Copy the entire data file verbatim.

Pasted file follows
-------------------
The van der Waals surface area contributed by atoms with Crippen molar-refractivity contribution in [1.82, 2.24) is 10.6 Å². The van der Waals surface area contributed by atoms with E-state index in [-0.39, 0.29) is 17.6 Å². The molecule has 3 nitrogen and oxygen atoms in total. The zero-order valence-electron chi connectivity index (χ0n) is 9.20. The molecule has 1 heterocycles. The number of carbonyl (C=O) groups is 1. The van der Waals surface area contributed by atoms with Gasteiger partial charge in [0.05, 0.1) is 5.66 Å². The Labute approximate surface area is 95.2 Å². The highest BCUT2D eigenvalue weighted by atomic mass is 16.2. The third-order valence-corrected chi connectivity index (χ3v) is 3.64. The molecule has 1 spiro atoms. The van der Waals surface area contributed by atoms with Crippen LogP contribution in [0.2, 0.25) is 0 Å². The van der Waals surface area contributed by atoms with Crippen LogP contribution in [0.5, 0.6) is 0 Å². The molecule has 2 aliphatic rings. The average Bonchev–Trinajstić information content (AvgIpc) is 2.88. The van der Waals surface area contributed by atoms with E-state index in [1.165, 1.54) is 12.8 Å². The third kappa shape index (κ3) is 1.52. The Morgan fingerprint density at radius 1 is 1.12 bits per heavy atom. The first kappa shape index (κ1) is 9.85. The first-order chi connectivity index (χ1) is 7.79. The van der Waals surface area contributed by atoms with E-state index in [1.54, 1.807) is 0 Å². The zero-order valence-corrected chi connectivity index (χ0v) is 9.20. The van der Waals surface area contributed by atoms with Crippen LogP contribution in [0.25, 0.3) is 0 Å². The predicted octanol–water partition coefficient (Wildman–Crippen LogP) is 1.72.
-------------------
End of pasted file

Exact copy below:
The van der Waals surface area contributed by atoms with Crippen molar-refractivity contribution in [1.82, 2.24) is 10.6 Å². The van der Waals surface area contributed by atoms with E-state index in [-0.39, 0.29) is 17.6 Å². The molecule has 3 nitrogen and oxygen atoms in total. The zero-order valence-electron chi connectivity index (χ0n) is 9.20. The molecule has 1 heterocycles. The number of carbonyl (C=O) groups is 1. The van der Waals surface area contributed by atoms with Gasteiger partial charge in [0.05, 0.1) is 5.66 Å². The Labute approximate surface area is 95.2 Å². The highest BCUT2D eigenvalue weighted by atomic mass is 16.2. The third-order valence-corrected chi connectivity index (χ3v) is 3.64. The molecule has 1 spiro atoms. The van der Waals surface area contributed by atoms with Crippen LogP contribution in [0.2, 0.25) is 0 Å². The van der Waals surface area contributed by atoms with Crippen LogP contribution in [0.5, 0.6) is 0 Å². The molecule has 2 aliphatic rings. The average Bonchev–Trinajstić information content (AvgIpc) is 2.88. The van der Waals surface area contributed by atoms with E-state index in [1.165, 1.54) is 12.8 Å². The third kappa shape index (κ3) is 1.52. The Morgan fingerprint density at radius 1 is 1.12 bits per heavy atom. The first kappa shape index (κ1) is 9.85. The first-order chi connectivity index (χ1) is 7.79. The van der Waals surface area contributed by atoms with E-state index in [1.54, 1.807) is 0 Å². The zero-order valence-corrected chi connectivity index (χ0v) is 9.20. The van der Waals surface area contributed by atoms with Crippen LogP contribution in [0.25, 0.3) is 0 Å². The predicted octanol–water partition coefficient (Wildman–Crippen LogP) is 1.72.